Hi Steve, yes I have done it. My method was used on this solid body fiddle I built some years ago.
It is the same as fitting the pickup strip into a normal bridge. I routed the slot into the body of the fiddle at the correct position in the scale length, with a fretted guitar you would have to be pretty close with the setting out of the intonation, I put the pickup in the slot with a timber filler strip on top of it and flush with the guitar top. The bridge sat on this strip. You would need a brace under the bridge position so as to route the slot through the top and into the brace to hold the pickup.
Another way is to put a slot in the underside of the bridge fit the pickup so that it is sandwiched between bridge and top of guitar. The pickup will need the pressure from the strings on it to work efficiently, so that will need some fine tuning. This way I have not tried but I feel it should work.
Good luck Taff
I did this type of pickup install using a slot on the underside of he bridge. It worked sort of. It lacked elegance, which is a nice way of saying in the end it was a kludge.
I think a better way would be using a floating bridge with an actual saddle.then you could do a proper mount between the saddle and the bridge.you would still be left with a wire showing perhaps, but the pickup would be well and properly seated.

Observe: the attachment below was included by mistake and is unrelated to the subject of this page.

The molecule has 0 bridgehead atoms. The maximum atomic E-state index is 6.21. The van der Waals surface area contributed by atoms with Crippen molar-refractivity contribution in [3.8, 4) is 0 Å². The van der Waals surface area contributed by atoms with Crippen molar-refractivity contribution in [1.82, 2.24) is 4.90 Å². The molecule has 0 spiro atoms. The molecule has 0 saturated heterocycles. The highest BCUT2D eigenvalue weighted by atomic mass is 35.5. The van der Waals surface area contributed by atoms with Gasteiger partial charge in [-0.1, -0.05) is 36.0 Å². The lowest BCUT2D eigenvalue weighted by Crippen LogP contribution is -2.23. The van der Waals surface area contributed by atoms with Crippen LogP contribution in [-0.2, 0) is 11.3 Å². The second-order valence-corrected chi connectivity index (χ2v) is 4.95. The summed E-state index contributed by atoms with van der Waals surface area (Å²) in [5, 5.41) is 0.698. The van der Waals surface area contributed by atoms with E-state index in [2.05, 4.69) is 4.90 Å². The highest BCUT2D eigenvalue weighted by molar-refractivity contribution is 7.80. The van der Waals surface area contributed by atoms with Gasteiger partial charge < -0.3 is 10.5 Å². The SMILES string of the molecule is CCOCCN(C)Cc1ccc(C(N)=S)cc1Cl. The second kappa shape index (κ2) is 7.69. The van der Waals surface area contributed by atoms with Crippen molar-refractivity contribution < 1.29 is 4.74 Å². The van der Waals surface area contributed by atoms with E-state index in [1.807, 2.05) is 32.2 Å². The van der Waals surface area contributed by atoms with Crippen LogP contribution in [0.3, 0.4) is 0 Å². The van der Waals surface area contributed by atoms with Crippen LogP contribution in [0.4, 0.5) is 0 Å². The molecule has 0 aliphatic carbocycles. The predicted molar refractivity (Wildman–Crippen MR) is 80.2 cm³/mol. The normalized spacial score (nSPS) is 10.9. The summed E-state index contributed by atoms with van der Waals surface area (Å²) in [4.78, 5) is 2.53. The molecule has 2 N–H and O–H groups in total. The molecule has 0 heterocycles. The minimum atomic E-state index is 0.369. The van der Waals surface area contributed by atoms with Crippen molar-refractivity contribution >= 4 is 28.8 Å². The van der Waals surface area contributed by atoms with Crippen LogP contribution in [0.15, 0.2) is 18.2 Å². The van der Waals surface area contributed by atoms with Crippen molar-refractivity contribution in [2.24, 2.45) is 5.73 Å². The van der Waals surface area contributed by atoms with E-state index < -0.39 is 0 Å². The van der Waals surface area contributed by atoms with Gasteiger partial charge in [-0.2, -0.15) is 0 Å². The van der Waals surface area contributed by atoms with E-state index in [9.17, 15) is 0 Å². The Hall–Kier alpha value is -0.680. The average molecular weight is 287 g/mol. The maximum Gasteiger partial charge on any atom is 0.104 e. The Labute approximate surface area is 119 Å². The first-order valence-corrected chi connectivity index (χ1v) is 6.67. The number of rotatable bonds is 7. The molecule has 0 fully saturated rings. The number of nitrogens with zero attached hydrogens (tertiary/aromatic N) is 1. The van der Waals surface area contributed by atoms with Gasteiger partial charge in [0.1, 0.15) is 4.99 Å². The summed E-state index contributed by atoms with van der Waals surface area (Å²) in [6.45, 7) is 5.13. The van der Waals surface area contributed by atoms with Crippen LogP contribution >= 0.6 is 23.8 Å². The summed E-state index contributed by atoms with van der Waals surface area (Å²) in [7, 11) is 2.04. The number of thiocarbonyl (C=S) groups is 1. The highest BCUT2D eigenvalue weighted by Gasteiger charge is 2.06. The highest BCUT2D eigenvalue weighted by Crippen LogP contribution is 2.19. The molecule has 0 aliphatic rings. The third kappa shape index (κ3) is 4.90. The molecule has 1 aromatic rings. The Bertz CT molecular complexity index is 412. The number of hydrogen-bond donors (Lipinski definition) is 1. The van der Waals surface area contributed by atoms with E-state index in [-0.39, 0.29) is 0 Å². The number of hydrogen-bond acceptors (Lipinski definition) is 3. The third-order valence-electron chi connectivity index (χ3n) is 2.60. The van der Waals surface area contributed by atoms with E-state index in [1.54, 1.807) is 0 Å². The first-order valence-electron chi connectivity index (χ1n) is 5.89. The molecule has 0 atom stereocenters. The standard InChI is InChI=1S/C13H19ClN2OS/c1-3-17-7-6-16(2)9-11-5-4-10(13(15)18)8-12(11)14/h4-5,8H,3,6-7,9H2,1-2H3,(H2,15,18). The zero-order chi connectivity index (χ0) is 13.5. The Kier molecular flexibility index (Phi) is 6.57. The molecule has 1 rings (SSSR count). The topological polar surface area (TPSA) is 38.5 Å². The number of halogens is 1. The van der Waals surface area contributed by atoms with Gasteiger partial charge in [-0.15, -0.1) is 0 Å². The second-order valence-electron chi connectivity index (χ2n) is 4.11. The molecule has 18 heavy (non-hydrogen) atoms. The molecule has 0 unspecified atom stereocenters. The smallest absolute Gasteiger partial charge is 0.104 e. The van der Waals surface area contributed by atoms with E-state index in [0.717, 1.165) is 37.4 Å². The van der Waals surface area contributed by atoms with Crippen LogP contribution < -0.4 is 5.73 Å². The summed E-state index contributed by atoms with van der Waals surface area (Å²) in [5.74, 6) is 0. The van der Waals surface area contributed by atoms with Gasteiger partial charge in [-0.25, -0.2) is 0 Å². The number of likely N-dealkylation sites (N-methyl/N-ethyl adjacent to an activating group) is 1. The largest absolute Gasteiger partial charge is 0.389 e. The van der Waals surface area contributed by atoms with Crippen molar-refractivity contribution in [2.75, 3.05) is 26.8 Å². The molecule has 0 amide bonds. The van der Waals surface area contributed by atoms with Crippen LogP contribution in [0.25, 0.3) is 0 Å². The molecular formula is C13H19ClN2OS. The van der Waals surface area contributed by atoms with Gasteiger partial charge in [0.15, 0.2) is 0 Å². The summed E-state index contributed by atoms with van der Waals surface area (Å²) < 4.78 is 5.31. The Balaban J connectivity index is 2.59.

I've done 2 in the past, it will be a lengthy explanation, so, let me type it out and paste it here sometime tomorrow rather than sit here and type it in this little box, it will be easier for me to proof read my comment.
It's doable, a little tricky, but will work, beware, you won't be customizing an existing one, you'll have to make the bridge from scratch, and I'll give you details.
those are better options unless a flying kay bridge is a must
Thank you for the input everyone. The flying kay isn't a must, just something I already have. I don't really care if the wire shows. Top priority is getting the best sound I can out of a piezo. I think I'll try coming up with something like what you suggested David . Although, Richard, I would still like to hear the details of how you built your bridge from scratch. Wouldn't be a bad thing to know how to do, in case I ever needed to .Thank you again!
Several here have built them, just a matter of tools and patience, mostly sanding. Rather than the lengthy explanation, in a nutshell, I made it just like a normal one except the top was shaped more like a classical acoustic bridge, rounded with a slot, drilled for the rod piezo, used a round classical saddle. I'll see if I can dig up the pics for it.
can't find the pics, I might make one for my reso build when I get back to it just because...I'll do a full write up with pics when I do
Hi, Steve. I have done two or three by using a dremel with a narrow grinder wheel to hollow out the bottom of the floating bridge. More hidden and the only issue is to make sure the piezo still has contact with the top of the box.
Hi Steve, if you are looking for the best sound from a piezo then you need to install a pre amp/EQ system into the loop. There has been info posted on such a system in these pages.
You can see a Pre Amp fitted to the side of my guitar in the second photo above. They will work without one, but you did say "best sound".